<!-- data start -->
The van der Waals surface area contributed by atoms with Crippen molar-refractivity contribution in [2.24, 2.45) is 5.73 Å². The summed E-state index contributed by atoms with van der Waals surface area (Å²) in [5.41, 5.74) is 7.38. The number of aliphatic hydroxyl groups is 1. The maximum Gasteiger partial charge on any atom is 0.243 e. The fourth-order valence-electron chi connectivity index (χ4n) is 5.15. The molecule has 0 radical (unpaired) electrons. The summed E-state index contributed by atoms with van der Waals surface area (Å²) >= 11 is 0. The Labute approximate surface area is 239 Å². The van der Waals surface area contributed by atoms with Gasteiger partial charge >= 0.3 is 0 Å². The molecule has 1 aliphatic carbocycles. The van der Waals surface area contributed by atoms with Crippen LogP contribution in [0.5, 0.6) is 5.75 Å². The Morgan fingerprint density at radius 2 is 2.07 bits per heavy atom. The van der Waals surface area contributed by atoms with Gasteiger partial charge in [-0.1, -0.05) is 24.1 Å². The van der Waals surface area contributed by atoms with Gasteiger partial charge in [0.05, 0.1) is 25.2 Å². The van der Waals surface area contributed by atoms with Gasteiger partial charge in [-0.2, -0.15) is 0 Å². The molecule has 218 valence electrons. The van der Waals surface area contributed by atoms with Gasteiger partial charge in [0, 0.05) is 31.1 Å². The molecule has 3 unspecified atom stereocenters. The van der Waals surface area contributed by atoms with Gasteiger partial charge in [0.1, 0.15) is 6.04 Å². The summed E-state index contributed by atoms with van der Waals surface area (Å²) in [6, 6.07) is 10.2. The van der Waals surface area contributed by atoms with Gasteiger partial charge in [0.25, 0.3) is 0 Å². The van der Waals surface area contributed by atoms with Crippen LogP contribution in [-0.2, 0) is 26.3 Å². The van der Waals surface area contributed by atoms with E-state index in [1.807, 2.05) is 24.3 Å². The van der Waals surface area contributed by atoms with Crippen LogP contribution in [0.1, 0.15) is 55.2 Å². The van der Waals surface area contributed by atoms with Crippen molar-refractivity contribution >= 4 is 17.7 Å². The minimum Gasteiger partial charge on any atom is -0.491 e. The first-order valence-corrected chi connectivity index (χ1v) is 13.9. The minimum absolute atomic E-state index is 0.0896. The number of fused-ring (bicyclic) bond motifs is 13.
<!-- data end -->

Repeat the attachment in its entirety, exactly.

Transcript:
The van der Waals surface area contributed by atoms with Crippen molar-refractivity contribution in [2.24, 2.45) is 5.73 Å². The summed E-state index contributed by atoms with van der Waals surface area (Å²) in [5.41, 5.74) is 7.38. The number of aliphatic hydroxyl groups is 1. The maximum Gasteiger partial charge on any atom is 0.243 e. The fourth-order valence-electron chi connectivity index (χ4n) is 5.15. The molecule has 0 radical (unpaired) electrons. The summed E-state index contributed by atoms with van der Waals surface area (Å²) >= 11 is 0. The Labute approximate surface area is 239 Å². The van der Waals surface area contributed by atoms with Gasteiger partial charge >= 0.3 is 0 Å². The molecule has 1 aliphatic carbocycles. The van der Waals surface area contributed by atoms with Crippen LogP contribution in [0.5, 0.6) is 5.75 Å². The Morgan fingerprint density at radius 2 is 2.07 bits per heavy atom. The van der Waals surface area contributed by atoms with Gasteiger partial charge in [-0.1, -0.05) is 24.1 Å². The van der Waals surface area contributed by atoms with Gasteiger partial charge in [0.05, 0.1) is 25.2 Å². The van der Waals surface area contributed by atoms with Gasteiger partial charge in [-0.2, -0.15) is 0 Å². The molecule has 218 valence electrons. The van der Waals surface area contributed by atoms with Gasteiger partial charge in [0, 0.05) is 31.1 Å². The molecule has 3 unspecified atom stereocenters. The van der Waals surface area contributed by atoms with Gasteiger partial charge in [0.1, 0.15) is 6.04 Å². The summed E-state index contributed by atoms with van der Waals surface area (Å²) in [6, 6.07) is 10.2. The van der Waals surface area contributed by atoms with Gasteiger partial charge in [0.25, 0.3) is 0 Å². The van der Waals surface area contributed by atoms with Crippen LogP contribution in [-0.2, 0) is 26.3 Å². The van der Waals surface area contributed by atoms with E-state index in [1.807, 2.05) is 24.3 Å². The van der Waals surface area contributed by atoms with Crippen LogP contribution in [0.1, 0.15) is 55.2 Å². The van der Waals surface area contributed by atoms with Crippen molar-refractivity contribution >= 4 is 17.7 Å². The minimum Gasteiger partial charge on any atom is -0.491 e. The first-order valence-corrected chi connectivity index (χ1v) is 13.9. The minimum absolute atomic E-state index is 0.0896. The number of fused-ring (bicyclic) bond motifs is 13.